We regularly get inquiries as to which of our string gauges we recommend for use with various instruments and with altered tunings. Quite a few of these inquiries lately have been involving deeply dropped tunings, which require strings of a much heavier gauge in order to avoid the dreaded “detune flop.” To help you on your way, we’ve put together this helpful guide to determine which of our extended gauge string packs tend to work best with specific dropped tunings.

Guitar Tunings

Drop D and Eb Standard

Skinny Top / Heavy Bottom (10-52)

Maintains slinkiness on the high strings, and beefs up a tighter feel on the lower strings, especially when dropped.


Drop C#

Power Slinky (11-48) + 52

Using the 11-48 set with the low-E string swapped out for a 52 gives you all of the low-end chug that you need while still feeling like standard tuning on the higher strings.

Beefy Slinky (11-54)

Retains the feel of standard tuning even when dropped to a much lower tuning.


D Standard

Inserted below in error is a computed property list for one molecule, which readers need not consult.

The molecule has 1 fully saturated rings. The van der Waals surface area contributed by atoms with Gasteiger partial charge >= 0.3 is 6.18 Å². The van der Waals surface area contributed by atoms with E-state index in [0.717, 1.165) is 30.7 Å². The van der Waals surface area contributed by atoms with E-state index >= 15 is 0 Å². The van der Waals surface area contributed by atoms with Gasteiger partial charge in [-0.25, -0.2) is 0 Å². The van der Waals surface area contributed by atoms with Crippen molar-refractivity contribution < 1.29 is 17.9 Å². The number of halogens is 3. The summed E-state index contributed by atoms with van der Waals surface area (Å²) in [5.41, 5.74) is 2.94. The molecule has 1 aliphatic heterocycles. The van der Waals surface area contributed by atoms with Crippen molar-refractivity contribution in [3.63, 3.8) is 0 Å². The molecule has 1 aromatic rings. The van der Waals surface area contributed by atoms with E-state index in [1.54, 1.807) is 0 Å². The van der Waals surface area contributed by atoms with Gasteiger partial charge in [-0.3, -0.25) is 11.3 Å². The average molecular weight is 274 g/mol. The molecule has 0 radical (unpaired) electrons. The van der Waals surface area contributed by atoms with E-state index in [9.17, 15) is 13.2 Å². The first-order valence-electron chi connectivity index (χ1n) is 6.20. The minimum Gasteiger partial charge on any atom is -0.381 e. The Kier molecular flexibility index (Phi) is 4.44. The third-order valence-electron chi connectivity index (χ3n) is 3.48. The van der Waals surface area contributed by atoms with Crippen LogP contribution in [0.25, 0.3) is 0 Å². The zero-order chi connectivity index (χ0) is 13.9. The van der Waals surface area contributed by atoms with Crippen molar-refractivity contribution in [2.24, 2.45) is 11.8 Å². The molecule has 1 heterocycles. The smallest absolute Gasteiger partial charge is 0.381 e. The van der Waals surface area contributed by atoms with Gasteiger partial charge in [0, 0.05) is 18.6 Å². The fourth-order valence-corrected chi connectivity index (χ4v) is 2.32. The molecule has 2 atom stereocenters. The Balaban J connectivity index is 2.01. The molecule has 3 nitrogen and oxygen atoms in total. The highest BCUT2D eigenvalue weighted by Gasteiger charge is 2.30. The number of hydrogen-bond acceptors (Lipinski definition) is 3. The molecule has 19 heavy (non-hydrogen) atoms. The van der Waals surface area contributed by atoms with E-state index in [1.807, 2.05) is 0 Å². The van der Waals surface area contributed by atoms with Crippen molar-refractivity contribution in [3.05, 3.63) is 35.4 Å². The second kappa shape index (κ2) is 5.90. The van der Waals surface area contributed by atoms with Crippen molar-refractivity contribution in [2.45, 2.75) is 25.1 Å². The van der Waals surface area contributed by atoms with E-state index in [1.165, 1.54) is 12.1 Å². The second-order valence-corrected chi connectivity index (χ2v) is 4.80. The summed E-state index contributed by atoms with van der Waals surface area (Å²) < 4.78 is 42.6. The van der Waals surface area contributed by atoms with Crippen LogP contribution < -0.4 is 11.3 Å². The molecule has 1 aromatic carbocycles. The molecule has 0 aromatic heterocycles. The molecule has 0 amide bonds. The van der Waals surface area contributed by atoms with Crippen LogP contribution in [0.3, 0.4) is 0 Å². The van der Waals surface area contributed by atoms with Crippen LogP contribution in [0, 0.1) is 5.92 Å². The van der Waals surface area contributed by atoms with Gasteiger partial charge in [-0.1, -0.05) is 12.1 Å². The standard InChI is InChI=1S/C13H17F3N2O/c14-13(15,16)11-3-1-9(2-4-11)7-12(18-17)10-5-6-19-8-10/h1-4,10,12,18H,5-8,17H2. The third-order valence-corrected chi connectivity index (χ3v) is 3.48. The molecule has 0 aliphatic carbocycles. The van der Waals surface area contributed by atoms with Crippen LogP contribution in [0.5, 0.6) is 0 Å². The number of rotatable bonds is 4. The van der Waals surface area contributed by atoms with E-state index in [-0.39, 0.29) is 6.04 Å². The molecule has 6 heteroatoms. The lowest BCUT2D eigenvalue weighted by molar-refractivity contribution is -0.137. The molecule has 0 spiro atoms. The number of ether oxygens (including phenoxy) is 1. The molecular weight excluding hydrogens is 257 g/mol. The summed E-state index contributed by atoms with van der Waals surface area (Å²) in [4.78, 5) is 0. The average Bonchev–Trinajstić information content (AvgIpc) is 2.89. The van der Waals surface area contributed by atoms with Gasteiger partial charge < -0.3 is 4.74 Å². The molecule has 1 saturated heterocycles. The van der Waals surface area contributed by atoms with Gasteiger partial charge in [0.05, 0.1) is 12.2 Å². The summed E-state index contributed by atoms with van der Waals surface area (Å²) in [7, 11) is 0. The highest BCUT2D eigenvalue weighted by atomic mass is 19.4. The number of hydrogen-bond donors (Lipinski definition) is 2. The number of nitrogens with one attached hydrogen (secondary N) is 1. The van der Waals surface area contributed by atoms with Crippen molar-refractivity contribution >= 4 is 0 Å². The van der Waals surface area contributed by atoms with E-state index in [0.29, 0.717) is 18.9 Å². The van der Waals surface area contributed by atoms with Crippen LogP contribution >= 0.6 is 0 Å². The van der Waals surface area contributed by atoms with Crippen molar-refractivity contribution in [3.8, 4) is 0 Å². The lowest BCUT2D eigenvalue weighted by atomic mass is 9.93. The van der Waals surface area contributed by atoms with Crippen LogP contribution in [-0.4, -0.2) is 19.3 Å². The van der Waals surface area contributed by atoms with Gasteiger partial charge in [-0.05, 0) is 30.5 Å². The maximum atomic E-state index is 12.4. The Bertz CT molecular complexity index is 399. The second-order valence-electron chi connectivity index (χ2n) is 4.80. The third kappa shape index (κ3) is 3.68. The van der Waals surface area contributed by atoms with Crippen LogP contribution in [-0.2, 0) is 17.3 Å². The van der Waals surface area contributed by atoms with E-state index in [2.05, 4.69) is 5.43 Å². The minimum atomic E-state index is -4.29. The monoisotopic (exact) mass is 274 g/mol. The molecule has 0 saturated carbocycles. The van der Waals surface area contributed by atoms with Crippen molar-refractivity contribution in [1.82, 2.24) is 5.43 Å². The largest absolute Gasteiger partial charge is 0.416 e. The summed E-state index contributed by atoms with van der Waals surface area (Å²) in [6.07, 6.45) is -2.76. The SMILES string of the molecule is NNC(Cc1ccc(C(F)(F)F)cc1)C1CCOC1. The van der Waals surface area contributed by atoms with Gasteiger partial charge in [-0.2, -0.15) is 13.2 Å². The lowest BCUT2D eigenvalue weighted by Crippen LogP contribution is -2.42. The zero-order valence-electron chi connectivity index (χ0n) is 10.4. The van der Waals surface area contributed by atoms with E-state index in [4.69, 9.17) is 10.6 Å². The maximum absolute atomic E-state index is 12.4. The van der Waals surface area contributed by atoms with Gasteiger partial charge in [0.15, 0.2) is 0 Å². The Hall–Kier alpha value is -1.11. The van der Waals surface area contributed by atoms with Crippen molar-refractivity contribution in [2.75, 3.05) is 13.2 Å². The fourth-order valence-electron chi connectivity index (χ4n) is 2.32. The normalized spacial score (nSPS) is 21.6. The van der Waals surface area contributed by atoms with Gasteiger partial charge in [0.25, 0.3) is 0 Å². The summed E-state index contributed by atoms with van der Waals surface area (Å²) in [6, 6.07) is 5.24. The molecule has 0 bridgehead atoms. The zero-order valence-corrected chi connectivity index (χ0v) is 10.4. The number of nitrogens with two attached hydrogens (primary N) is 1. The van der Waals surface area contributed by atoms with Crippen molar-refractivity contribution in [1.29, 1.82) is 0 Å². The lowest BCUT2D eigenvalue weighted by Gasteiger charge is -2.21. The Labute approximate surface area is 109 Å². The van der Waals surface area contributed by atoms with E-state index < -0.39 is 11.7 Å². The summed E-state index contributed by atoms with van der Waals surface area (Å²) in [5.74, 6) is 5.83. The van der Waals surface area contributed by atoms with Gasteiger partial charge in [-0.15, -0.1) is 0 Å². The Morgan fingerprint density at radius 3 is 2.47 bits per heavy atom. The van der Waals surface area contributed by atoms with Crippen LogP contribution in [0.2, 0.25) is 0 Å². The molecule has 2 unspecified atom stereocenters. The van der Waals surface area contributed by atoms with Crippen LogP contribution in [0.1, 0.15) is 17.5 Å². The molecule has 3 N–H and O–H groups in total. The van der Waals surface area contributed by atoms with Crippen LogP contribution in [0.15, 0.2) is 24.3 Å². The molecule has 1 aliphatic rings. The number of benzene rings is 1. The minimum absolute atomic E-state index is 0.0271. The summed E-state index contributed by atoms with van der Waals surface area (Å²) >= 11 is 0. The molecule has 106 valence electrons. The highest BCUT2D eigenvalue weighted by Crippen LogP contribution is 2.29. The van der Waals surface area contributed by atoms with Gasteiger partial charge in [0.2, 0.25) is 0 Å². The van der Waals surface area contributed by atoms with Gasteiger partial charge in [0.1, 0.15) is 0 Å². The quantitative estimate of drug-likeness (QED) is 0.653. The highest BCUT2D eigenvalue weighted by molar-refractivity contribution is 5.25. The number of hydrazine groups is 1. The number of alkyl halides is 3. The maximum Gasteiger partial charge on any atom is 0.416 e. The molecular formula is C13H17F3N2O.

Beefy Slinky (11-54)

Optimal for detuning. Similar to the Skinny Top / Heavy Bottom, but several gauges heavier. Provides a higher-tension feel.


C Standard and Drop C

Not Even Slinky (12-56)

Still feels slinky, but retains a good amount of tension at a significantly dropped tuning.

Beefy Slinky (11-54)

For an even slinkier, looser feel.

Drop B

Fender Scale – Single Strings (11, 15, 20w, 36, 48, 60)

Creating a custom set of single strings allows you to retain tension on the higher strings, while allowing enough twang on the lower strings.

Gibson Scale – Single Strings (12, 16, 24w, 36, 48, 60)

A slightly adjusted custom set of single strings allows you to beef up the higher strings, while retaining the size of the lower strings. Can also use a 62 or 64 on the low-E string for added heaviness and tension.


Bonus Content

Our web series, String Theory, explores the styles and string selections of some of the world’s top guitar players. Watch the most recent episode below and see them all at ErnieBall.com/StringTheory

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